Send the link below via email or IMCopy
Present to your audienceStart remote presentation
- Invited audience members will follow you as you navigate and present
- People invited to a presentation do not need a Prezi account
- This link expires 10 minutes after you close the presentation
- A maximum of 30 users can follow your presentation
- Learn more about this feature in our knowledge base article
Transcript of METALLURGY
Concerns themselves with the production of metallic components for use in consumer or engineering products.
This involves the production of alloys, the shaping, the heat treatment and the surface treatment of the product.
Common engineering metals include aluminium, chromium, copper, iron, magnesium, nickel, titanium and zinc. These are most often used as alloys. Much effort has been placed on understanding the iron-carbon alloy system, which includes steels and cast irons. Plain carbon steels (those that contain essentially only carbon as an alloying element) are used in low cost, high strength applications where weight and corrosion are not a problem. Cast irons, including ductile iron are also part of the iron-carbon system.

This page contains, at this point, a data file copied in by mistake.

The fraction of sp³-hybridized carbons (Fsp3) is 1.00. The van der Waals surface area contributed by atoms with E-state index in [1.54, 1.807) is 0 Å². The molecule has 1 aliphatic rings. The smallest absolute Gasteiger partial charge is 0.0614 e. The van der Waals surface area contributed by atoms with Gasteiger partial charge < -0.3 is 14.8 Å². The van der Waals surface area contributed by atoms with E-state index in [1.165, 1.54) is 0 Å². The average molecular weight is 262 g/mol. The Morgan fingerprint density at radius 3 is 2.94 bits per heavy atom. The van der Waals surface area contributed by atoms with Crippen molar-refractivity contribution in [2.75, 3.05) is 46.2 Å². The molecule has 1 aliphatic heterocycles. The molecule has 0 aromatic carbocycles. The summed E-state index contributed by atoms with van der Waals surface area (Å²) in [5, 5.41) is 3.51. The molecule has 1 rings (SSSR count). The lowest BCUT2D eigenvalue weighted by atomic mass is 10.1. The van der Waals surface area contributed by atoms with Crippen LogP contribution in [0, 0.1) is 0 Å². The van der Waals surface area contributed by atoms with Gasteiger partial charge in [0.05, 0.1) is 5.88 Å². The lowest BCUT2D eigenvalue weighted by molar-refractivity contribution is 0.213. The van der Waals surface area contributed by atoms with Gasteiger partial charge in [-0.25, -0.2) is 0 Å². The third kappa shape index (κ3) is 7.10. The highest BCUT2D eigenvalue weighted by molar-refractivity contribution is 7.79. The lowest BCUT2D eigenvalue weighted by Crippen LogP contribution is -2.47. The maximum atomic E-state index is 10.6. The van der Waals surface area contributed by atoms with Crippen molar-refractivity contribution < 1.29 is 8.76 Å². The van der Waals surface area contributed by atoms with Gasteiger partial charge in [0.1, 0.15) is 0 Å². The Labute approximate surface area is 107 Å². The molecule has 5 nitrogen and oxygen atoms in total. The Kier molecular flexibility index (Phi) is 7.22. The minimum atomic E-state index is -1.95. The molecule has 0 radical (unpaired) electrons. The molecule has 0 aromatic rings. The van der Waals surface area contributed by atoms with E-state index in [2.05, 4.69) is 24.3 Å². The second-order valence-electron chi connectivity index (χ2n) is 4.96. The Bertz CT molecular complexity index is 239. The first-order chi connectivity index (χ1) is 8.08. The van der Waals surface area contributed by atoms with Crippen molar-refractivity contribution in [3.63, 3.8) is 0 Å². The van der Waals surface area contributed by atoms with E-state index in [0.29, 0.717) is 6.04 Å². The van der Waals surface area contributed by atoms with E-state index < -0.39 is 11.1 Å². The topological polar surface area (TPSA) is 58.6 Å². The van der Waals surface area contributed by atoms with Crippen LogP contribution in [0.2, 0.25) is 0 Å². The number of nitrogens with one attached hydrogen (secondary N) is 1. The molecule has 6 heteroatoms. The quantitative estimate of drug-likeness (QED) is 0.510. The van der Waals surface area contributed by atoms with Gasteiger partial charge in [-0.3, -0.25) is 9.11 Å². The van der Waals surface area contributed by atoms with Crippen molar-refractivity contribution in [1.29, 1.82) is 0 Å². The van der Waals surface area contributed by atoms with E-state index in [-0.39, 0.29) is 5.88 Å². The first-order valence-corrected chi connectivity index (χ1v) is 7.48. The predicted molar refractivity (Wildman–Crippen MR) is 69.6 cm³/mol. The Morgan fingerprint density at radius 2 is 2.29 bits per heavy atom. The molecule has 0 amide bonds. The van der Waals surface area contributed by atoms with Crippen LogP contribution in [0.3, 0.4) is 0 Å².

Stainless steel or galvanized steel are used where resistance to corrosion is important. Aluminium alloys and magnesium alloys are used for applications where strength and lightness are required.
Metallurgy is also the technology of metals: the way in which science is applied to the production of metals, and the engineering of metal components for use in products for consumers and manufacturers. The production of metals involves the processing of ores to extract the metal they contain, and the mixture of metals, sometimes with other elements, to produce alloys. Metallurgy is distinguished from the craft of metalworking.
Metallurgy is subdivided into ferrous metallurgy (sometimes also known as black metallurgy) and non-ferrous metallurgy or colored metallurgy. Ferrous metallurgy involves processes and alloys based on iron while non-ferrous metallurgy involves processes and alloys based on other metals. The production of ferrous metals accounts for 95% of world metal production.
Is the practice of removing valuable metals from an ore and refining the extracted raw metals into a purer form. In order to convert a metal oxide or sulfide to a purer metal, the ore must be reduced physically, chemically, or electrolytically.
Ore bodies often contain more than one valuable metal. The ore would then be processed to separate the valuable metals into individual constituents.
What they extract or want to extract are alloys.
Is a domain of material science and engineering that studies the physical and chemical behaviour of the metallic elements, their intermetallic compounds and their mixtures which are called alloys.